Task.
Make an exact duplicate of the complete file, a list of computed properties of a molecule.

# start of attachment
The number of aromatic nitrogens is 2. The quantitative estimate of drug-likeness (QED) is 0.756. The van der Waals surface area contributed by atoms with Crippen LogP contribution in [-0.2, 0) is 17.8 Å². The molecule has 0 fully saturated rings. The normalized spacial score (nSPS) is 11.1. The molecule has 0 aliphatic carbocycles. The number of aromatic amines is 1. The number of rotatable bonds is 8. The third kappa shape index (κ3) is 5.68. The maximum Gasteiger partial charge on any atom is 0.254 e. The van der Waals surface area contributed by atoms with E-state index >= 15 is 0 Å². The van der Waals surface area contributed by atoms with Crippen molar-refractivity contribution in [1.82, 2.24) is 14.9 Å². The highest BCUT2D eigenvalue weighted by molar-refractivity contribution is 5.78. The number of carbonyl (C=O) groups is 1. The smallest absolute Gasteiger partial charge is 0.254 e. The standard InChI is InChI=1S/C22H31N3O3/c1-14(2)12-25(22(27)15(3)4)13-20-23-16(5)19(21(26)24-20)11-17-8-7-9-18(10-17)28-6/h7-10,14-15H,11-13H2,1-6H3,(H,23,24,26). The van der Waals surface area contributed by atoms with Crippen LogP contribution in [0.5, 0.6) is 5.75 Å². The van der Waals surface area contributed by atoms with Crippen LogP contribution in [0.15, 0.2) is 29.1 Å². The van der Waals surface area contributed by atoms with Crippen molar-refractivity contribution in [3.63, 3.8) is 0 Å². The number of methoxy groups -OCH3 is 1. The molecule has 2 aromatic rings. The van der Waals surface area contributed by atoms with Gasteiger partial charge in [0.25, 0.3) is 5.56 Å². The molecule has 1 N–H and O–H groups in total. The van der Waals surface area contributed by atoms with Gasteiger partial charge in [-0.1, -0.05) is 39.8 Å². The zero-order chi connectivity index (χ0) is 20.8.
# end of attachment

The number of aromatic nitrogens is 2. The quantitative estimate of drug-likeness (QED) is 0.756. The van der Waals surface area contributed by atoms with Crippen LogP contribution in [-0.2, 0) is 17.8 Å². The molecule has 0 fully saturated rings. The normalized spacial score (nSPS) is 11.1. The molecule has 0 aliphatic carbocycles. The number of aromatic amines is 1. The number of rotatable bonds is 8. The third kappa shape index (κ3) is 5.68. The maximum Gasteiger partial charge on any atom is 0.254 e. The van der Waals surface area contributed by atoms with E-state index >= 15 is 0 Å². The van der Waals surface area contributed by atoms with Crippen molar-refractivity contribution in [1.82, 2.24) is 14.9 Å². The highest BCUT2D eigenvalue weighted by molar-refractivity contribution is 5.78. The number of carbonyl (C=O) groups is 1. The smallest absolute Gasteiger partial charge is 0.254 e. The standard InChI is InChI=1S/C22H31N3O3/c1-14(2)12-25(22(27)15(3)4)13-20-23-16(5)19(21(26)24-20)11-17-8-7-9-18(10-17)28-6/h7-10,14-15H,11-13H2,1-6H3,(H,23,24,26). The van der Waals surface area contributed by atoms with Crippen LogP contribution in [0.5, 0.6) is 5.75 Å². The van der Waals surface area contributed by atoms with Crippen LogP contribution in [0.15, 0.2) is 29.1 Å². The van der Waals surface area contributed by atoms with Crippen molar-refractivity contribution in [3.63, 3.8) is 0 Å². The number of methoxy groups -OCH3 is 1. The molecule has 2 aromatic rings. The van der Waals surface area contributed by atoms with Gasteiger partial charge in [0.25, 0.3) is 5.56 Å². The molecule has 1 N–H and O–H groups in total. The van der Waals surface area contributed by atoms with Gasteiger partial charge in [-0.1, -0.05) is 39.8 Å². The zero-order chi connectivity index (χ0) is 20.8.